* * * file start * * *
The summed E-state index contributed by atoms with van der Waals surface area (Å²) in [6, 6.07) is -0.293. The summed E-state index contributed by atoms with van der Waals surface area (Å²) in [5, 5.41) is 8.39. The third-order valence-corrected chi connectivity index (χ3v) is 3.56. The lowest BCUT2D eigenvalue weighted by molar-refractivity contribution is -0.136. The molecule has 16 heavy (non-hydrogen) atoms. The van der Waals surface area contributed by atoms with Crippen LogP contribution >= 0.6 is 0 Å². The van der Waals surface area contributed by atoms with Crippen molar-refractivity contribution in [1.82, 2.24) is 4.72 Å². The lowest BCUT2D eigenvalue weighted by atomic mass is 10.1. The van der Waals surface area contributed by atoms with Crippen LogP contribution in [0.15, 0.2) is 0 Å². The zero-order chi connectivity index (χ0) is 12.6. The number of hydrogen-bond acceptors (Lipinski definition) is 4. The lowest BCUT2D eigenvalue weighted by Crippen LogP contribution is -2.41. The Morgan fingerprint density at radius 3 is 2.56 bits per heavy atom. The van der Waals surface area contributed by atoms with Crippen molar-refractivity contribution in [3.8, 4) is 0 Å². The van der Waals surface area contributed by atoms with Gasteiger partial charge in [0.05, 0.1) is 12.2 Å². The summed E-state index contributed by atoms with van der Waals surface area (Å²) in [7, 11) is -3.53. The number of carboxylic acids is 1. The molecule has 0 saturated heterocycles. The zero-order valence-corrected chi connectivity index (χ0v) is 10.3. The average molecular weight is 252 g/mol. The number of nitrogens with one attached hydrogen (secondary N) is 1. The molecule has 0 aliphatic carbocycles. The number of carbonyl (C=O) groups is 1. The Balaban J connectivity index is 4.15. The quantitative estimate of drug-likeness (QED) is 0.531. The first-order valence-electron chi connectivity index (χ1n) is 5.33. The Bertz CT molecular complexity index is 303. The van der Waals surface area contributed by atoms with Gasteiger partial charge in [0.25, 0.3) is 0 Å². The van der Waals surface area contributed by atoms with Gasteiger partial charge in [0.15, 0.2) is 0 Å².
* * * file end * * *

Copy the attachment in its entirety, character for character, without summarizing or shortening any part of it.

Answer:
The summed E-state index contributed by atoms with van der Waals surface area (Å²) in [6, 6.07) is -0.293. The summed E-state index contributed by atoms with van der Waals surface area (Å²) in [5, 5.41) is 8.39. The third-order valence-corrected chi connectivity index (χ3v) is 3.56. The lowest BCUT2D eigenvalue weighted by molar-refractivity contribution is -0.136. The molecule has 16 heavy (non-hydrogen) atoms. The van der Waals surface area contributed by atoms with Crippen LogP contribution >= 0.6 is 0 Å². The van der Waals surface area contributed by atoms with Crippen molar-refractivity contribution in [1.82, 2.24) is 4.72 Å². The lowest BCUT2D eigenvalue weighted by atomic mass is 10.1. The van der Waals surface area contributed by atoms with Crippen LogP contribution in [0.15, 0.2) is 0 Å². The zero-order chi connectivity index (χ0) is 12.6. The number of hydrogen-bond acceptors (Lipinski definition) is 4. The lowest BCUT2D eigenvalue weighted by Crippen LogP contribution is -2.41. The Morgan fingerprint density at radius 3 is 2.56 bits per heavy atom. The van der Waals surface area contributed by atoms with Crippen molar-refractivity contribution in [3.8, 4) is 0 Å². The van der Waals surface area contributed by atoms with Gasteiger partial charge in [0.05, 0.1) is 12.2 Å². The summed E-state index contributed by atoms with van der Waals surface area (Å²) in [7, 11) is -3.53. The number of carboxylic acids is 1. The molecule has 0 saturated heterocycles. The zero-order valence-corrected chi connectivity index (χ0v) is 10.3. The average molecular weight is 252 g/mol. The number of nitrogens with one attached hydrogen (secondary N) is 1. The molecule has 0 aliphatic carbocycles. The number of carbonyl (C=O) groups is 1. The Balaban J connectivity index is 4.15. The quantitative estimate of drug-likeness (QED) is 0.531. The first-order valence-electron chi connectivity index (χ1n) is 5.33. The Bertz CT molecular complexity index is 303. The van der Waals surface area contributed by atoms with Gasteiger partial charge in [0.25, 0.3) is 0 Å². The van der Waals surface area contributed by atoms with Gasteiger partial charge in [0.15, 0.2) is 0 Å².